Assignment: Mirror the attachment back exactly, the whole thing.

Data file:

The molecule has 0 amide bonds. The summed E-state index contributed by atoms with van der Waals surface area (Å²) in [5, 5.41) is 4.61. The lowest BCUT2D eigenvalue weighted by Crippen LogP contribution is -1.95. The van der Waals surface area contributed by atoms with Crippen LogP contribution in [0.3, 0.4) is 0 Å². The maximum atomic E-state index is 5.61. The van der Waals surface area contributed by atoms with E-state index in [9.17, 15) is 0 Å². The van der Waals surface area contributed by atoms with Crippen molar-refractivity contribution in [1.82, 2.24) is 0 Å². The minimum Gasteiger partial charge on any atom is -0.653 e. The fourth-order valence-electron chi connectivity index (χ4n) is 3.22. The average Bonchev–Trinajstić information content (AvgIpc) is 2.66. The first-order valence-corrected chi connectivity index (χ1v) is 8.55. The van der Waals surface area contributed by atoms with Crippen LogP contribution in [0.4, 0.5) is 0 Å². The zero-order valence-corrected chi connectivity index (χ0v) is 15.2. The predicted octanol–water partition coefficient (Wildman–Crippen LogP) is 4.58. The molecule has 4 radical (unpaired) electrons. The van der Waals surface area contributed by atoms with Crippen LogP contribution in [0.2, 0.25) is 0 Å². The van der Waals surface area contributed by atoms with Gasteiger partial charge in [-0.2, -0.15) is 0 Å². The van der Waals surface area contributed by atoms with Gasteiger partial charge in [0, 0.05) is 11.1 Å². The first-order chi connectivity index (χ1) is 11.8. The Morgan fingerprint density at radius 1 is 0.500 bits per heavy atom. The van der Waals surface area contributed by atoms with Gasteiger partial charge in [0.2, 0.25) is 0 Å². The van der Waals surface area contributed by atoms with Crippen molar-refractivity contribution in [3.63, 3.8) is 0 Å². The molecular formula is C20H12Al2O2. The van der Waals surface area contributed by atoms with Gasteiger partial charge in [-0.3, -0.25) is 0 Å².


The molecule has 0 amide bonds. The summed E-state index contributed by atoms with van der Waals surface area (Å²) in [5, 5.41) is 4.61. The lowest BCUT2D eigenvalue weighted by Crippen LogP contribution is -1.95. The van der Waals surface area contributed by atoms with Crippen LogP contribution in [0.3, 0.4) is 0 Å². The maximum atomic E-state index is 5.61. The van der Waals surface area contributed by atoms with E-state index in [9.17, 15) is 0 Å². The van der Waals surface area contributed by atoms with Crippen molar-refractivity contribution in [1.82, 2.24) is 0 Å². The minimum Gasteiger partial charge on any atom is -0.653 e. The fourth-order valence-electron chi connectivity index (χ4n) is 3.22. The average Bonchev–Trinajstić information content (AvgIpc) is 2.66. The first-order valence-corrected chi connectivity index (χ1v) is 8.55. The van der Waals surface area contributed by atoms with Crippen LogP contribution in [0.4, 0.5) is 0 Å². The zero-order valence-corrected chi connectivity index (χ0v) is 15.2. The predicted octanol–water partition coefficient (Wildman–Crippen LogP) is 4.58. The molecule has 4 radical (unpaired) electrons. The van der Waals surface area contributed by atoms with Crippen LogP contribution in [0.2, 0.25) is 0 Å². The van der Waals surface area contributed by atoms with Gasteiger partial charge in [-0.2, -0.15) is 0 Å². The van der Waals surface area contributed by atoms with Gasteiger partial charge in [0, 0.05) is 11.1 Å². The first-order chi connectivity index (χ1) is 11.8. The Morgan fingerprint density at radius 1 is 0.500 bits per heavy atom. The van der Waals surface area contributed by atoms with Gasteiger partial charge in [0.2, 0.25) is 0 Å². The van der Waals surface area contributed by atoms with Crippen molar-refractivity contribution in [3.63, 3.8) is 0 Å². The molecular formula is C20H12Al2O2. The van der Waals surface area contributed by atoms with Gasteiger partial charge in [-0.3, -0.25) is 0 Å².